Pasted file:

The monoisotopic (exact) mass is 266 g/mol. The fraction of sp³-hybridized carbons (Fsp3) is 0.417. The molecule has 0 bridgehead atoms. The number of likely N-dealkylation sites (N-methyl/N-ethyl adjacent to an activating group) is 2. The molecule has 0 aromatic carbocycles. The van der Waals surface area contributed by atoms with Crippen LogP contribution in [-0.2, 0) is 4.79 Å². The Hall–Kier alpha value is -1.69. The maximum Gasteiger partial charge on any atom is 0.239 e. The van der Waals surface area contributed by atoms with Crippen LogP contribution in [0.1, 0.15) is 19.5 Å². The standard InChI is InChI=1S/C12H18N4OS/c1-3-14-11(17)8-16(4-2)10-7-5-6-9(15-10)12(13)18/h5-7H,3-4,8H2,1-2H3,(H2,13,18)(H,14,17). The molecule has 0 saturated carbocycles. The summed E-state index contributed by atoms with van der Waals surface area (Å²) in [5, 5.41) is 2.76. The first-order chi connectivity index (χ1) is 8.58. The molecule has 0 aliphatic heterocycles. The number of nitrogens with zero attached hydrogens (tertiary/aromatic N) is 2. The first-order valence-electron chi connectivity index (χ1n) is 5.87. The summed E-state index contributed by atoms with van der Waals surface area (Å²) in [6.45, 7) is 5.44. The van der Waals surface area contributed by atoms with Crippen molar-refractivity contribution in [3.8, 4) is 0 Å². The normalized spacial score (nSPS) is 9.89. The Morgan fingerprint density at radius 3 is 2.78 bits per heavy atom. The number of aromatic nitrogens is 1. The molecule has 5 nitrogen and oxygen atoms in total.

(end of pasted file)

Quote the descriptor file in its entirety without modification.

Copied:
The monoisotopic (exact) mass is 266 g/mol. The fraction of sp³-hybridized carbons (Fsp3) is 0.417. The molecule has 0 bridgehead atoms. The number of likely N-dealkylation sites (N-methyl/N-ethyl adjacent to an activating group) is 2. The molecule has 0 aromatic carbocycles. The van der Waals surface area contributed by atoms with Crippen LogP contribution in [-0.2, 0) is 4.79 Å². The Hall–Kier alpha value is -1.69. The maximum Gasteiger partial charge on any atom is 0.239 e. The van der Waals surface area contributed by atoms with Crippen LogP contribution in [0.1, 0.15) is 19.5 Å². The standard InChI is InChI=1S/C12H18N4OS/c1-3-14-11(17)8-16(4-2)10-7-5-6-9(15-10)12(13)18/h5-7H,3-4,8H2,1-2H3,(H2,13,18)(H,14,17). The molecule has 0 saturated carbocycles. The summed E-state index contributed by atoms with van der Waals surface area (Å²) in [5, 5.41) is 2.76. The first-order chi connectivity index (χ1) is 8.58. The molecule has 0 aliphatic heterocycles. The number of nitrogens with zero attached hydrogens (tertiary/aromatic N) is 2. The first-order valence-electron chi connectivity index (χ1n) is 5.87. The summed E-state index contributed by atoms with van der Waals surface area (Å²) in [6.45, 7) is 5.44. The van der Waals surface area contributed by atoms with Crippen molar-refractivity contribution in [3.8, 4) is 0 Å². The normalized spacial score (nSPS) is 9.89. The Morgan fingerprint density at radius 3 is 2.78 bits per heavy atom. The number of aromatic nitrogens is 1. The molecule has 5 nitrogen and oxygen atoms in total.